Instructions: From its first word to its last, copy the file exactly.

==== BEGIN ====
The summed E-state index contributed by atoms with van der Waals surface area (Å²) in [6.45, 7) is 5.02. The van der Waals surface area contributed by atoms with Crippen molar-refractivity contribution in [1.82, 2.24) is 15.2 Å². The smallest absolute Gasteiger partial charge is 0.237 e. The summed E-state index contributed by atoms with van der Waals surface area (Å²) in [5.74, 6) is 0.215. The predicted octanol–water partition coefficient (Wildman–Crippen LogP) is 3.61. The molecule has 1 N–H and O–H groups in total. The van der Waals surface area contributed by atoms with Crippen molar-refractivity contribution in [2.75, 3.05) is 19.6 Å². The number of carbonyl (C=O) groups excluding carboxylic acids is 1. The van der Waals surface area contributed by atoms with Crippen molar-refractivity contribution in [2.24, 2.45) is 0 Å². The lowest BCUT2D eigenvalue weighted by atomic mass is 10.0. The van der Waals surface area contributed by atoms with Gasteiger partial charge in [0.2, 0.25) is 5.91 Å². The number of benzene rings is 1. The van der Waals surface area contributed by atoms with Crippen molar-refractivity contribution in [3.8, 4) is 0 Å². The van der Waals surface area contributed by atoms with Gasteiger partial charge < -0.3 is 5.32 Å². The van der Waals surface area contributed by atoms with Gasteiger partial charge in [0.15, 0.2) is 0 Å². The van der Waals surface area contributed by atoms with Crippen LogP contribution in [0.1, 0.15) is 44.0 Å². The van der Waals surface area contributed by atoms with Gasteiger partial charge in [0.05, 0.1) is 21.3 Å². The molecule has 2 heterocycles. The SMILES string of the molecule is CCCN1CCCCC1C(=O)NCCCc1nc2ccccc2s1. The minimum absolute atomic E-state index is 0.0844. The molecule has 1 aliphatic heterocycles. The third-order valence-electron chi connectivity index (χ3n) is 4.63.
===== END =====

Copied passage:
The summed E-state index contributed by atoms with van der Waals surface area (Å²) in [6.45, 7) is 5.02. The van der Waals surface area contributed by atoms with Crippen molar-refractivity contribution in [1.82, 2.24) is 15.2 Å². The smallest absolute Gasteiger partial charge is 0.237 e. The summed E-state index contributed by atoms with van der Waals surface area (Å²) in [5.74, 6) is 0.215. The predicted octanol–water partition coefficient (Wildman–Crippen LogP) is 3.61. The molecule has 1 N–H and O–H groups in total. The van der Waals surface area contributed by atoms with Crippen molar-refractivity contribution in [2.75, 3.05) is 19.6 Å². The number of carbonyl (C=O) groups excluding carboxylic acids is 1. The van der Waals surface area contributed by atoms with Crippen molar-refractivity contribution in [2.24, 2.45) is 0 Å². The lowest BCUT2D eigenvalue weighted by atomic mass is 10.0. The van der Waals surface area contributed by atoms with Gasteiger partial charge in [0.2, 0.25) is 5.91 Å². The number of benzene rings is 1. The van der Waals surface area contributed by atoms with Crippen molar-refractivity contribution in [3.8, 4) is 0 Å². The van der Waals surface area contributed by atoms with Gasteiger partial charge < -0.3 is 5.32 Å². The van der Waals surface area contributed by atoms with Gasteiger partial charge in [0.15, 0.2) is 0 Å². The van der Waals surface area contributed by atoms with Crippen LogP contribution in [0.1, 0.15) is 44.0 Å². The van der Waals surface area contributed by atoms with Gasteiger partial charge in [0.05, 0.1) is 21.3 Å². The molecule has 2 heterocycles. The SMILES string of the molecule is CCCN1CCCCC1C(=O)NCCCc1nc2ccccc2s1. The minimum absolute atomic E-state index is 0.0844. The molecule has 1 aliphatic heterocycles. The third-order valence-electron chi connectivity index (χ3n) is 4.63.